- Case report
- Open Access
Metastatic duodenal GIST: role of surgery combined with imatinib mesylate
© Mohiuddin et al; licensee BioMed Central Ltd. 2007
- Received: 14 February 2007
- Accepted: 29 March 2007
- Published: 29 March 2007
The best possible treatment of metastatic high grade large duodenal GIST is controversial. Surgery (with or without segmental organ resection) remains the principal treatment for primary and recurrent GIST. However, patients with advanced duodenal GIST have a high risk of early tumour recurrence and short life expectancy.
We present a case of a young man treated with a combined modality of surgery and imatinib for an advanced duodenal GIST.
He remains asymptomatic and disease free 42 months following this combined approach.
Treatment with imatinib has dramatically improved the outlook for patients with advanced, unresectable and/or metastatic disease.
- Gastrointestinal Stromal Tumour
- Tumour Deposit
- Tumour Free Margin
- Metastatic Gist
Gastrointestinal stromal tumours or GISTs are the most common mesenchymal neoplasms of the gastrointestinal tract demonstrating positive c-kit (CD117) immunohistochemical staining. Approximately 50–70% originates in the stomach whereas 20–30% of from the small bowel, with duodenum being the least common site. Less frequent sites include the colon and rectum (5–15%) and esophagus (< 5%). These tumours usually grow submucosally but may also manifest as exophytic extraluminal subserosal growth. We report a case of a young man with a large extraluminal advanced duodenal GIST treated successfully with combination of surgery and imatinib mesylate.
Because of size of the tumour, histopathological and immunochemistry findings and the presence of tumour deposits in the adjacent mesocolon, the patient was given two years of imatinib mesylate therapy. A follow-up CT scans of chest, abdomen and pelvis have failed to reveal any evidence of recurrence. The patient is still alive and well without any signs of recurrence 42 months following this treatment.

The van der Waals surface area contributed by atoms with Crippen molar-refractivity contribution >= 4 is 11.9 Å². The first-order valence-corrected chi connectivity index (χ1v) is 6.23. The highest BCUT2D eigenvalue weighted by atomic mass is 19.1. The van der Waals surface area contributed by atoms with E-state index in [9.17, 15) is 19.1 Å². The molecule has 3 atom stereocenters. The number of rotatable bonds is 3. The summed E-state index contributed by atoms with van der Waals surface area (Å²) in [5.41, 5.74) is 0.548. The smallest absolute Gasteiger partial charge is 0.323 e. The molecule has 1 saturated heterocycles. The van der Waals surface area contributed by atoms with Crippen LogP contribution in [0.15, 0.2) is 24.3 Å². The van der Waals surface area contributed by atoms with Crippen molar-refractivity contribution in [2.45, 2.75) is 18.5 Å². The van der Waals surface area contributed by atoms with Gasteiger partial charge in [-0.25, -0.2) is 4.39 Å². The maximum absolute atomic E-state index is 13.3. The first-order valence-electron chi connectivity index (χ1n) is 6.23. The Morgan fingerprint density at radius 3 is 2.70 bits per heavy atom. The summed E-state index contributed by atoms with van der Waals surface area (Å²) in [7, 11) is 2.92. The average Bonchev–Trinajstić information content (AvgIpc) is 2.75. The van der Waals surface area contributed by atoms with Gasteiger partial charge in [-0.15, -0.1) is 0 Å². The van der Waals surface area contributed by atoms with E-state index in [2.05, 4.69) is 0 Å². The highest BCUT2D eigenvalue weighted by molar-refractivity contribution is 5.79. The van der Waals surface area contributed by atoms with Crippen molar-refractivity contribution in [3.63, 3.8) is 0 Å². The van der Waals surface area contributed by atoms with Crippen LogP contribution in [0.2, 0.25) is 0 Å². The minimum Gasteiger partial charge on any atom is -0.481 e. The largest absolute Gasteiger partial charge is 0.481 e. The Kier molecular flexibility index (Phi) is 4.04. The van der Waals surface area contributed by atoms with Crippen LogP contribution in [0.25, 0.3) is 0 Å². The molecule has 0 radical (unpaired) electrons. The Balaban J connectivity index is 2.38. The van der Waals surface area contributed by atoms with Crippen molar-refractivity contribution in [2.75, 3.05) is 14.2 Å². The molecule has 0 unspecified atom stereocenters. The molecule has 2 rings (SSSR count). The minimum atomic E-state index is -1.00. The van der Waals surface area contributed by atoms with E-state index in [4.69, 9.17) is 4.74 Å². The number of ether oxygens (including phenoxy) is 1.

Duodenal GIST can present with vague and non-specific symptoms such as upper abdominal pain (50% to 70%), gastrointestinal haemorrhage (20% to 50%) and an abdominal mass [1, 2]. A patient presenting with gastrointestinal haemorrhage may reveal a submucosal mass on endoscopy and biopsies are diagnostic in only 50% of cases . In our patient the endoscopy and biopsies were not helpful because the tumour was subserosal. The CT scan however raised the suspicion of duodenal GIST.
At laparotomy a large duodenal tumour on a narrow pedicle was encountered. It was felt that a wedge duodenal resection would be adequate provided tumour free margins could be obtained. A frozen section confirmed histologic tumour-free margins. Furthermore the adjacent mesocolon containing tumour deposit was also excised.
Parameters used in evaluation of GIST malignancy
Amin MB et al (1993)5
Kindblom et al (1998)6
Fletcher et al (1998)7
Panizo et al (2000)8
Trupiano et al (2002)9
Miettinen et al (2002)10
The overall 5 year survival for completely resected GISTs ranges from 30 – 80% . The relapse rate for patients having surgery ranges from 5% in those that have a complete resection, to 90% in those with unresectable and/or metastatic disease. The median survival for patients with unresectable and/or metastatic disease is 12 months (ranging from 2–20 months) . Patients with advanced stage disease have shown that the disease progresses after approximately 1.5 months without effective therapy .
Summary of Imatinib Trials
Multicentre Randomized USA Trial
Demetri et al NEJM 200215
400 mg od
600 mg od
34 months median
PR – 67%
SD – 16%
Survival – median
EORTC, ISG and AGITG
Van Glabbeke M et al Eur J Cancer16,17
400 mg od
400 mg bid
17 months median
CR – 6%
PR – 45%
SD – 33%
Survival – median
The Sarcoma Intergroup
Rankin et al Journal of Clinical Oncology 200418
400 mg od
800 mg od
24 months median
CR – 3%
PR – 45%
SD – 26%
Survival – median
Van Oosterum, Lancet 200119
Dose finding 400–1000 mg od
PR – 53%
SD – 16%
We felt that our patient being at an increased risk of recurrence because of his operative and histological findings, would need adjuvant treatment with imatinib (a) to stabilise his disease and (b) to prolong his recurrence-free period and survival. He was therefore started on 400 mg of imatinib once daily. He was followed up at six monthly intervals with a full body CT scan for the first two years. Surprisingly enough, he did not suffer from any major side effects from imatinib at all. At two years imatinib was stopped and further CT scans were performed at six monthly intervals which have not shown any evidence of recurrence and the patient remains asymptomatic and disease free at 42 months following his treatment. The future plan is to monitor him closely with CT scans for another eighteen months.
We feel that imatinib, a targeted tyrosine kinase inhibitor treatment in combination with surgery, has prolonged our patient's disease free survival and therefore have provided an effective adjuvant treatment for the metastatic duodenal GIST.
The author(s) declare that they have no competing interests.
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